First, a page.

BROOKE'S TRUST SCHOOL - Laurie Thorp
Thorne and district Local History Association
Occasional paper No 6
The circumstances of the founding of the school are related in several books. William Brooke, a tanner of Thorne, bequeathed the rents from a number of listed properties to 'support one able sober learned and sufficient schoolmaster'. The school was not to offer free education, except to 'ten of the poorest boys within the said town of Thorne'.
That was in 1704. Then follows a virtual blank. There are no 18th century documents in the Trust archives, or indeed any later school log books, staff lists or any registers.
In the Visitation Returns made to Archbishop Herring in 1743, the Vicar Thomas Tennant stated clearly that 'the only Charity School in Thorne was the Petty School' where thirty were educated free by John Moxon. This Petty (i.e. Junior) school was the one endowed by Henry Travis. A few years later, the York Faculty Book records licences to teach in the Brooke's Charity School being granted to John Atkinson, Clerk, in 1750, and to Lancelot Todhunter, Clerk, in 1793. Atkinson became Vicar at Thorne from 1789 to 1802, and Todhunter from 1802 to 1806.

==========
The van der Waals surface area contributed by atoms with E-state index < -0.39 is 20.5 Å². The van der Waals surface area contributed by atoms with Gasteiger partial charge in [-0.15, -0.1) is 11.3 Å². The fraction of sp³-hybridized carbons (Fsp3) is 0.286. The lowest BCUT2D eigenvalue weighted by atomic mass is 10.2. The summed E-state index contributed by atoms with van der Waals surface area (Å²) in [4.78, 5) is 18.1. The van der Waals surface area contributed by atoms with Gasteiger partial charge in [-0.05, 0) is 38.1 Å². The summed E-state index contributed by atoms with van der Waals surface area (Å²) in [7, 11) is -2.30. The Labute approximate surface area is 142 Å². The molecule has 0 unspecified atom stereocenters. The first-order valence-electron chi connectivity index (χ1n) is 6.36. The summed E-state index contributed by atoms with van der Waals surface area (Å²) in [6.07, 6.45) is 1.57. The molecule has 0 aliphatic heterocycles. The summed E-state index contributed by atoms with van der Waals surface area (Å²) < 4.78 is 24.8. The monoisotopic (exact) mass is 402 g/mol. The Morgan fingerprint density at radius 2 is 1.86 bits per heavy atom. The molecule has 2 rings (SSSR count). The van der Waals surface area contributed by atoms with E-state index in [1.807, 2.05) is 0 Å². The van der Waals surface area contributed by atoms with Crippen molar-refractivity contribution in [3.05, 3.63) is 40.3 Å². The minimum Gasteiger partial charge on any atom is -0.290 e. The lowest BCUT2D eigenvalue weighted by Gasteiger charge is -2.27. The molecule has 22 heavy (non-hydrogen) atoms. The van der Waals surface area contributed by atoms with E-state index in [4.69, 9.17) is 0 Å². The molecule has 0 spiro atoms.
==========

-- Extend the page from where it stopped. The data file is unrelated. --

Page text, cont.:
By the middle of the 19th century the income from the rents had risen to around £150, a considerable sum. The incumbent was automatically taking on the additional role of teacher, to the increasing dissatisfaction of many of the townsfolk who saw this salary as a sinecure.
A report made on the Charity in 1827 recorded that the 'Rev. Eric Rudd instructs any children sent to him' but pointed out that they averaged only six. In his later years it was alleged that 'by raising fees, he had reduced the day boys attending to the bare number of the free-scholars', who were then taught on his behalf by an usher, 'while, on the other hand, he had taken a number of boarders of a class for whom the school was probably not intended'. On his death in 1856, the townspeople petitioned the Charity Commissioners for an enquiry.